“The beautiful” or “the green” (La Isla Verde) – that’s how the northwestern Canary Island of La Palma is often called by its inhabitants. With 40 percent forest cover, it is after all the most densely wooded of the Canaries. After El Hierro and La Gomera, La Palma is also the third smallest Canary Island. For the most part spared from mass tourism, many places on the island have retained their original character.
Arrival to La Palma
As we have already told you, one of the main reasons for going to La Palma was that Chantel’s parents booked a trip there for November. Therefore, we took the ferry from the Spanish mainland (to be more precise from Huelva) together with our car to the Canary Islands. Once there, we made a 5-day stopover on La Gomera between Tenerife and La Palma. This was the cheapest route anyway and we had enough time left for that.
So we arrived in the harbor of the capital Santa Cruz de La Palma, where Chantel’s parents were already waiting for us. However, we did not stay in Santa Cruz for long. We just chatted, walked a bit through the old town and let wash our laundry in a launderette again (who is looking for a cheap laundromat on La Palma: Lava2express).
On the way to Tazacorte in the west of the island, where Chantel’s parents had their accommodation, we stopped in Dos Pinos to eat at Franchipani. They have some vegan dishes. For our taste, however, the restaurant is a bit too touristy (we don’t like to order in foreign countries in German 😀) and the portions for the prices too small.
Arrived in Tazacorte, we took a look at the accommodation of Chantel’s parents (Isa Apartments), which we would have also liked, but all apartments were fully booked. Therefore, we simply slept in our car in the car park diagonally opposite.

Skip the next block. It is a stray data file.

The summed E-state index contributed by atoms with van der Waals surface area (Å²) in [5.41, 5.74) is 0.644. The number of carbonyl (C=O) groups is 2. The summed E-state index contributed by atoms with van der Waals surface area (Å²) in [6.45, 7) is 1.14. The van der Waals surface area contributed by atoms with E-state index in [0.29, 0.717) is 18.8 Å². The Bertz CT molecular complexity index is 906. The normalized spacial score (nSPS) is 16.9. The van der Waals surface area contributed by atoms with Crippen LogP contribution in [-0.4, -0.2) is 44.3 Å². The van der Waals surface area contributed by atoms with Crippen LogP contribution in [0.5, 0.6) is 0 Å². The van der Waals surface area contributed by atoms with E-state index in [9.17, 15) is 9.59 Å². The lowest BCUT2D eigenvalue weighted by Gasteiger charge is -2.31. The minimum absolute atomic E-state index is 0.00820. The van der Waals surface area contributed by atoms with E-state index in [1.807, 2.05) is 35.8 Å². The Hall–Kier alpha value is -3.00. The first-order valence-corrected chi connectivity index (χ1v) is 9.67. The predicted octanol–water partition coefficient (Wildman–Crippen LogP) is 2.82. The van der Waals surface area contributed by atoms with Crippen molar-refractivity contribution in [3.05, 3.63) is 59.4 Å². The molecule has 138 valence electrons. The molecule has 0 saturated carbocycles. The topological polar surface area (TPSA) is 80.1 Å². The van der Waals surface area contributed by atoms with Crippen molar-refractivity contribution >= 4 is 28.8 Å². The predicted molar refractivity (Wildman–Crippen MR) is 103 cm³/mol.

For the next night we booked another accomodation (B&B Amigos de la Naturaleza) in nearby Las Manchas. Although we were initially skeptical due to the many negative reviews, the small colorful houses in the midst of the banana plantations turned out to be perfectly fine.
Not far away is the beautiful Plaza de La Glorieta, designed by the palmerian architect and artist Luis Morera. Since it was raining when we were there, unfortunately we have no photos. In the evening we went to Puerto Naos and ate at Pizzeria La Scala, whose pizza tastes great even without cheese.
The next day we made a trip to the south of La Palma, where we visited the volcano San Antonio and the lighthouse Faro de Fuencaliente. Right next to the lighthouse are the salt evaporation ponds of Fuencaliente (Las Salinas de Fuencaliente), which are used for the extraction of sea salt and salt flower (Flor de Sal). They also provide habitat for a range of protected and endangered bird species.
Nearby there is another volcano, the Teneguía. To preserve the volcanic cones, lava flows and living creatures, the area was protected in 1987 as part of the Cumbre Vieja y Teneguía Natural Park. In 1994, it was separated from this and since then exists as independent natural monument Los Volcanes de Teneguía.
The Center (Caldera de Taburiente National Park)
We took another trip to the Mirador de la Cumbrecita. For the parking area, which serves as the starting and end point of a small, approximately 3 kilometer long circular walk, however, you have to make a free reservation in advance either online or in the visitor center Centro de Visitantes de La Caldera de Taburiente near El Paso. This applies at least if you want to park there in the time between 8 a.m. and 7 p.m. For this purpose, it is sufficient to drive to the visitor center and make the reservation on one of their PCs and then print it out (also possible there).
We recommend you to do this a few days before the planned hiking day, to make sure that you actually get one of the 32 car parking spaces within the desired time frame. Without reservation, access to the car park is not possible because the road is closed with a barrier. The visitor center itself is already worth seeing. And the mini-hike, which connects three viewpoints in the Caldera de Taburiente National Park, has also pleased us hiking grouches. 😛